ABSTRACT - From zooming on smartphones and mid-air gestures to deformable user interfaces, thumb-index pinching grips are used in many interaction techniques. However, there is still a lack of systematic understanding of how the accuracy and efciency of such grips are afected by various factors such as counterforce, grip span, and grip direction. Therefore, in this paper, we contribute an evaluation (N = 18) of thumb-index pinching performance in a visual targeting task using scales up to 75 items. As part of our fndings, we conclude that the pinching interaction between the thumb and index fnger is a promising modality also for one-dimensional input on higher scales. Furthermore, we discuss and outline implications for future user interfaces that beneft from pinching as an additional and complementary interaction modality.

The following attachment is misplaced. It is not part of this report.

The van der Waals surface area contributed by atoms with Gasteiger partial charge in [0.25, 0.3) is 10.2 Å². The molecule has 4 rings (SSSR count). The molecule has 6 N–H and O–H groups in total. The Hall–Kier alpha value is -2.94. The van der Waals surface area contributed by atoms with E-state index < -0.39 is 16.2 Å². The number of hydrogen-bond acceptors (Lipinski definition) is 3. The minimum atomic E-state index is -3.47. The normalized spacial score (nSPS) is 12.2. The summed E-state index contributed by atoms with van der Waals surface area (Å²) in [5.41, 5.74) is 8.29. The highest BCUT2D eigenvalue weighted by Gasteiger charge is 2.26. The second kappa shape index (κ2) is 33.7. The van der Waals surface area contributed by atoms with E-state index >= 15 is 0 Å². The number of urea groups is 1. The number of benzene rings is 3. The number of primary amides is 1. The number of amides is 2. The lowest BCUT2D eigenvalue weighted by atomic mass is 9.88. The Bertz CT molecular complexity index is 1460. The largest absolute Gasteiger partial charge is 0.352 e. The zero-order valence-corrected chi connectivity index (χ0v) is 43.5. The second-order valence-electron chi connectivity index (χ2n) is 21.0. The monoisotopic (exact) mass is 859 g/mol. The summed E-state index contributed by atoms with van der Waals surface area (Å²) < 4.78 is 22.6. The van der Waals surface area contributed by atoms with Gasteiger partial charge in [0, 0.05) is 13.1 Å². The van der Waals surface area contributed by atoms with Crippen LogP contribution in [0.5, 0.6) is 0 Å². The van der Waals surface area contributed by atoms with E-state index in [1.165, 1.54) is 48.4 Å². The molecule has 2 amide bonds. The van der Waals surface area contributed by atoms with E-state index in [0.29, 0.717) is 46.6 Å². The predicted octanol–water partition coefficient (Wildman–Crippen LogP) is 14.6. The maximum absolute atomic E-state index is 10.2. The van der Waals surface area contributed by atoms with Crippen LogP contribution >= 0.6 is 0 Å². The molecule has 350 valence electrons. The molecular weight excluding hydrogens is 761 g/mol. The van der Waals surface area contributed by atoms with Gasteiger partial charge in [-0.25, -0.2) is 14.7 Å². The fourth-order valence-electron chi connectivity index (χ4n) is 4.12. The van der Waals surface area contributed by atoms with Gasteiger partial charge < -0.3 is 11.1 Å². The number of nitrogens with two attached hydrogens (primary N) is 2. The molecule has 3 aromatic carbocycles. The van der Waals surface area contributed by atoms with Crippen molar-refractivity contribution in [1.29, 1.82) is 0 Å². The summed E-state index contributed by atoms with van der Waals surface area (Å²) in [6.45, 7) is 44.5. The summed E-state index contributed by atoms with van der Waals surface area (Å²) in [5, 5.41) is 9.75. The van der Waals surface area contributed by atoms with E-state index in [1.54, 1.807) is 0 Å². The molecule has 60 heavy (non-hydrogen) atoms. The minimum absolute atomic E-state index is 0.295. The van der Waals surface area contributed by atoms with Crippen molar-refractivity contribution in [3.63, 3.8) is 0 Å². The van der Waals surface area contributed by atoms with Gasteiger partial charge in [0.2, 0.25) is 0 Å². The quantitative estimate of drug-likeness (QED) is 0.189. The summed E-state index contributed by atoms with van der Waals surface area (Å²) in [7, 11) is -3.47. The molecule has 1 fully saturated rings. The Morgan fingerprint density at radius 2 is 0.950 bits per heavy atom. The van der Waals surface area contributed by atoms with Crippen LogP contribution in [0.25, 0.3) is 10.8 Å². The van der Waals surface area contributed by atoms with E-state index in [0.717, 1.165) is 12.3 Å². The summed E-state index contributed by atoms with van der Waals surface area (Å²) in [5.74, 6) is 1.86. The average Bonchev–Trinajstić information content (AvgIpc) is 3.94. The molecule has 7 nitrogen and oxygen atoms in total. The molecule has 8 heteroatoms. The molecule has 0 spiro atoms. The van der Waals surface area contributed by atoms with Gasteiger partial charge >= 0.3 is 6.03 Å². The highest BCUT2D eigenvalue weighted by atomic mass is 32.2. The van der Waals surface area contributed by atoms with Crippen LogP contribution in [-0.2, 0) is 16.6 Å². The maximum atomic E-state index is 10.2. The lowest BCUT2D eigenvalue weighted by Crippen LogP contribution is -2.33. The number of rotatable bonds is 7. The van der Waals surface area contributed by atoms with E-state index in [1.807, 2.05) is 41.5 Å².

ABSTRACT - Teleportation has become the de facto standard of locomotion in Virtual Reality (VR) environments. However, teleportation with parabolic and linear target aiming methods is restricted to horizontal 2D planes and it is unknown how they transfer to the 3D space. In this paper, we propose six 3D teleportation methods in virtual environments based on the combination of two existing aiming methods (linear and parabolic) and three types of transitioning to a target (instant, interpolated and continuous). To investigate the performance of the proposed teleportation methods, we conducted a controlled lab experiment (N = 24) with a mid-air coin collection task to assess accuracy, efciency and VR sickness. We discovered that the linear aiming method leads to faster and more accurate target selection. Moreover, a combination of linear aiming and instant transitioning leads to the highest efciency and accuracy without increasing VR sickness.